That first morning we did 3 miles, and I thought – “I got this!” and for the next 6 months, I showed up every Saturday morning at the crack of dawn, at the flagpoles on Venice beach and found out that I didn’t have anything! Just the stubbornness not to give up! I also discovered a brand new world. Hundreds and hundreds of masochists - I mean runners, and walkers invaded the streets before the break of dawn. They high-fived, whistled, sang, and rooted for each other. A moving, bouncing, fluid, graceful, sweaty community of marathoners in training took over the boardwalk, the Santa Monica Pier, and the surrounding streets. It was awe inspiring.

I felt pain in places I forgot I had! Shin splints? Really? Every week there were new blisters on different places on my feet. Why are my toes numb? You would have thought that I had lifted a bus my back ached so much. And the topper was when I went to get my monthly mani-pedi, and my girl Lisa says to me, “are you running or walking a lot?” Surprised, I asked her how she knew, and she pointed to my blackened toe-nail…. I am officially a part of the club! I am losing my toe nail!

There have been many firsts since starting this adventure. Seeing the sun rise over the Ferris wheel on the pier, discovering that athletic fashion can be cute, inhaling deeply because I could, and oh yeah – I DID A MARATHON!!!! 26.2 miles.

The one thing I prayed for was a cool, nice day. The universe had different plans…. Apparently the plan was to prove that indeed it does rain in Southern California. And not a refreshing little sprinkle – noooooooo - we are talking MONSOON type rain! Sheeting, stinging, whipping rain for 26.2 miles, and in my case – for 7 hours and 9 minutes. It literally started raining as we were approaching the first mile marker and it did not stop! Not for one single solitary second did it let up…. At first I thought it was kinda fun… but after a couple of hours all I could say was “Seriously??????”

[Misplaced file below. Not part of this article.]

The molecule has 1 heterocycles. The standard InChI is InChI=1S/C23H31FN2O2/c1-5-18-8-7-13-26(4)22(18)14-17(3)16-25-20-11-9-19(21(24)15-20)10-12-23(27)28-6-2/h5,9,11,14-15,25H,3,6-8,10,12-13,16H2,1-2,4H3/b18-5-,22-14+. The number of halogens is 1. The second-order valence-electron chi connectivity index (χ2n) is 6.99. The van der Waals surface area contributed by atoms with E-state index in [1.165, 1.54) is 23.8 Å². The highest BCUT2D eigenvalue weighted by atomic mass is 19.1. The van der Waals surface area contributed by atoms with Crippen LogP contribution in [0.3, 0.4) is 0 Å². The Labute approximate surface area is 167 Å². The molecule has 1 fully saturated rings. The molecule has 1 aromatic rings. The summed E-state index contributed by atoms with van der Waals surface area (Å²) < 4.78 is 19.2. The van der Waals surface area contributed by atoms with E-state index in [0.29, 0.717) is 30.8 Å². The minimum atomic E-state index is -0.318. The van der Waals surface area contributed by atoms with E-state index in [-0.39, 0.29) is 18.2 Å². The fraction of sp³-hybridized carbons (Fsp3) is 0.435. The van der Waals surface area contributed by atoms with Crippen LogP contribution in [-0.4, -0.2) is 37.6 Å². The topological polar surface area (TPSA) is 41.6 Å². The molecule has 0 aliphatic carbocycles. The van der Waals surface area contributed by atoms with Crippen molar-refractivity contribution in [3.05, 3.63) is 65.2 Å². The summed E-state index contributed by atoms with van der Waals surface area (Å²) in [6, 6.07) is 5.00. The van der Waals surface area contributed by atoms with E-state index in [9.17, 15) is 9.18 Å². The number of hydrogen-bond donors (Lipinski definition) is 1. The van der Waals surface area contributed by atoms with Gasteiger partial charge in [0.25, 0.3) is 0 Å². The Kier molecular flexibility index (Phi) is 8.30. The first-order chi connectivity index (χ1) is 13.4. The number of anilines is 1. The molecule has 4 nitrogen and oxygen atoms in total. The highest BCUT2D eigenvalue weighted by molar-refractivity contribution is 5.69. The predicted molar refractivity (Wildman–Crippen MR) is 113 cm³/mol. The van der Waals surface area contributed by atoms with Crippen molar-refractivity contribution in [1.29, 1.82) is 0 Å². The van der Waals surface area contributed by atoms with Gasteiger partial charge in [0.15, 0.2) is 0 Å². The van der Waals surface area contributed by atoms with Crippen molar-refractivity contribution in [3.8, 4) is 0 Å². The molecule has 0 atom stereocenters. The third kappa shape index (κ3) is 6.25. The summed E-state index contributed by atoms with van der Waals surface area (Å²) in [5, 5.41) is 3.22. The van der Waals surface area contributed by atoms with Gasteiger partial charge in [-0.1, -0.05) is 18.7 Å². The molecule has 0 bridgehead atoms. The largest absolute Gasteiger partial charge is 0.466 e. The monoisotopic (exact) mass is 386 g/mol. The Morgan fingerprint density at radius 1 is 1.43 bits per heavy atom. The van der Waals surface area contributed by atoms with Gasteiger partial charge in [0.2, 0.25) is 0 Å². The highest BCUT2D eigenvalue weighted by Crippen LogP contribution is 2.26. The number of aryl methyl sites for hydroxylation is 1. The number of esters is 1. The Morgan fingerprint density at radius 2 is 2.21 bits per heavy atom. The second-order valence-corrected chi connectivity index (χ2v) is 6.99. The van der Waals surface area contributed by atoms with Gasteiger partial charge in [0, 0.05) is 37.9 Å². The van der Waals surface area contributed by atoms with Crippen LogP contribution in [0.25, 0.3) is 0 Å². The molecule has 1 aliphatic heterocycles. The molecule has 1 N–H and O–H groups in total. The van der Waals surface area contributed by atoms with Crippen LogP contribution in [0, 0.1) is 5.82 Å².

Becky, good friend, mentor, and fellow marathoner gave me some tips she had used to get through the 10 other marathons she had run, and the one that spoke to me was to dedicate each mile to some one or something, so I did. Every couple of miles I would look at my list – This one is for Debrah, this one is for my niece Alexa, my nephews, Simon, Theo, Bryson, this one is for my sobriety, this one is for Derry, this one is for my mentors, this one is for Tony, this one is for my smoke free lungs, this one is for my mentees, this one is for Olivia and as I turned the corner on Ocean for the last ¼ mile and I saw the finish line – this one is for ME! And I started – yup, you guessed it – bawling!!!!! I had done it!!!!! Too cold to feel anything but exhilaration, I bowed my head to receive my medal.